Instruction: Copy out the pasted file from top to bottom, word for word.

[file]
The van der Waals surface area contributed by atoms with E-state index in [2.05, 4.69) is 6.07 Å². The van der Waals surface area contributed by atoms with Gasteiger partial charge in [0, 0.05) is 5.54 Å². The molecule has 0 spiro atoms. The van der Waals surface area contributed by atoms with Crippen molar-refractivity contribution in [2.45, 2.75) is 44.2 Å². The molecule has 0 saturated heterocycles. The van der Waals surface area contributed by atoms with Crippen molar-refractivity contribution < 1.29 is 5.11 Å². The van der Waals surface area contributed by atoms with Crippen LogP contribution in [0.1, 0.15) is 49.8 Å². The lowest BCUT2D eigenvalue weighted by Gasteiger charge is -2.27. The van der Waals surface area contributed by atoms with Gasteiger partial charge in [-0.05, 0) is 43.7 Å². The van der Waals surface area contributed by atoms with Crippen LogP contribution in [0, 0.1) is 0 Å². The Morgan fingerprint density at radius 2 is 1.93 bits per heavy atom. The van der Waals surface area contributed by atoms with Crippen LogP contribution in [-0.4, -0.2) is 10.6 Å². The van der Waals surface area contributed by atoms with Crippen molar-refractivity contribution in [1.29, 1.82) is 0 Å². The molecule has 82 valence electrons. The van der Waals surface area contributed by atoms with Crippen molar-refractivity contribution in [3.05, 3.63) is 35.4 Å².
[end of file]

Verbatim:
The van der Waals surface area contributed by atoms with E-state index in [2.05, 4.69) is 6.07 Å². The van der Waals surface area contributed by atoms with Gasteiger partial charge in [0, 0.05) is 5.54 Å². The molecule has 0 spiro atoms. The van der Waals surface area contributed by atoms with Crippen molar-refractivity contribution in [2.45, 2.75) is 44.2 Å². The molecule has 0 saturated heterocycles. The van der Waals surface area contributed by atoms with Crippen molar-refractivity contribution < 1.29 is 5.11 Å². The van der Waals surface area contributed by atoms with Crippen LogP contribution in [0.1, 0.15) is 49.8 Å². The lowest BCUT2D eigenvalue weighted by Gasteiger charge is -2.27. The van der Waals surface area contributed by atoms with Gasteiger partial charge in [-0.05, 0) is 43.7 Å². The van der Waals surface area contributed by atoms with Crippen LogP contribution in [0, 0.1) is 0 Å². The Morgan fingerprint density at radius 2 is 1.93 bits per heavy atom. The van der Waals surface area contributed by atoms with Crippen LogP contribution in [-0.4, -0.2) is 10.6 Å². The van der Waals surface area contributed by atoms with Crippen molar-refractivity contribution in [1.29, 1.82) is 0 Å². The molecule has 82 valence electrons. The van der Waals surface area contributed by atoms with Crippen molar-refractivity contribution in [3.05, 3.63) is 35.4 Å².